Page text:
Why do this? There are a lot of motivations for this, but it often boils down to a personal interest, often triggered by some sort of change in the influences in one's life. For example, many people deal with the loss of a loved one by searching for answers in various religions, or they might befriend someone with very strong libertarian beliefs and want to understand that ideology in more detail.
Common methods This type of adult self-education usually relies on investigating a series of source materials on the subject and thinking about them. It often involves discussion, particularly if there is someone that is bringing about the interest in the topic, and in some cases the process will lead the learner to find an expert in the area with which to communicate.
Re-Education of One's Self
This is easily the most challenging and far-reaching type of adult self-education. Basically, this type of adult self-education revolves around re-establishing the foundations of one's understanding of the world.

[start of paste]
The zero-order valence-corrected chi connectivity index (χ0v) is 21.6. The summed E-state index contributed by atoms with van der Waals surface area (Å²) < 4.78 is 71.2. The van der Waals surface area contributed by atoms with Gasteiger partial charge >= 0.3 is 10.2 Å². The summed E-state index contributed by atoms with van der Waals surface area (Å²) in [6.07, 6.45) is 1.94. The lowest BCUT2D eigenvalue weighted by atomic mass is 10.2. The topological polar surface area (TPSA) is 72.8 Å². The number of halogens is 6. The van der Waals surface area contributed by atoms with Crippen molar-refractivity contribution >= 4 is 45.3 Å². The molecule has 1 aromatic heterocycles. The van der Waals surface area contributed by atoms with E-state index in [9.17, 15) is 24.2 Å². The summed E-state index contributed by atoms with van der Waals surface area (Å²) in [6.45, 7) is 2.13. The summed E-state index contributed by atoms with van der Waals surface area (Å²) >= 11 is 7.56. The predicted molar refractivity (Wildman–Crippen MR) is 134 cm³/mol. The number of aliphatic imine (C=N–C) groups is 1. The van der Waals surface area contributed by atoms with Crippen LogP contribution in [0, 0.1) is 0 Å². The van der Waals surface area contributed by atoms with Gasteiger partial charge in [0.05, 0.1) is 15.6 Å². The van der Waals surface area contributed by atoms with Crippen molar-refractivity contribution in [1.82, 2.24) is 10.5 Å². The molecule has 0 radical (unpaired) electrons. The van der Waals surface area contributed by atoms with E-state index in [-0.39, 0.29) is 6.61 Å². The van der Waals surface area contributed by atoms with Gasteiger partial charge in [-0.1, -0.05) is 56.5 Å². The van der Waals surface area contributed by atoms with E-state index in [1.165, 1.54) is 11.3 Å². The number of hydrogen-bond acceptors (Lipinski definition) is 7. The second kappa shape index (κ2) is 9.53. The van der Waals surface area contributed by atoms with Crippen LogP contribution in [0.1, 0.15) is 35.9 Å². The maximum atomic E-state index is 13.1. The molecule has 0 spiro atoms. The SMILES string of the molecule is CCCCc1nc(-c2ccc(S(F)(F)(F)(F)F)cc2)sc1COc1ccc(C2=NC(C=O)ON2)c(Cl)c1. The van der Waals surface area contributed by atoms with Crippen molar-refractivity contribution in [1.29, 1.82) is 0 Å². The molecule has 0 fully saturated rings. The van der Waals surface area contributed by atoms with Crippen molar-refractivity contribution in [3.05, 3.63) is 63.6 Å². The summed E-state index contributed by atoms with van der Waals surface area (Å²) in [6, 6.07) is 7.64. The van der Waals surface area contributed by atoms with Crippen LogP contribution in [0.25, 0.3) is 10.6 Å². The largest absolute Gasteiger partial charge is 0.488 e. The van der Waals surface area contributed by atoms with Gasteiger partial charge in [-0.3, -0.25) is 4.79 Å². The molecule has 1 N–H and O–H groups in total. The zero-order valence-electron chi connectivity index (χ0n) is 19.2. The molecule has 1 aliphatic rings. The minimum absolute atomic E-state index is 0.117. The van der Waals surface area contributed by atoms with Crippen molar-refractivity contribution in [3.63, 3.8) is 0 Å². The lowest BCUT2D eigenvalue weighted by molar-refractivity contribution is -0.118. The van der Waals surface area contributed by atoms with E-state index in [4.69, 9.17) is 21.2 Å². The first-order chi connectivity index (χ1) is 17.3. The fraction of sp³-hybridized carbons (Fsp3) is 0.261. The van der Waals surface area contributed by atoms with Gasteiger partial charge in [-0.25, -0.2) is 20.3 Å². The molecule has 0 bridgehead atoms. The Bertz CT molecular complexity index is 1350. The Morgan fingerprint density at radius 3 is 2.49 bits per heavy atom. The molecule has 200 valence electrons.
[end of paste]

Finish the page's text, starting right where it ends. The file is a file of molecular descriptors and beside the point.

Why do this? As with the last type, there are a lot of reasons for trying this. Some people do it because they feel under-educated as a whole; others may feel as though they're missing out on elements of understanding the world; others might try it simply because they love learning. As for me, I got into self-education after college because I felt that most of my educational life was just rote memorization of facts rather than understanding of concepts, and that, I decided, was because I was missing much of the classical foundation I needed to really understand ideas that came later.
Common methods There are a lot of methods used for this type of self-education, and it is usually a customized synthesis of methods developed by the learner themselves. A brief listing of the most common of these follows: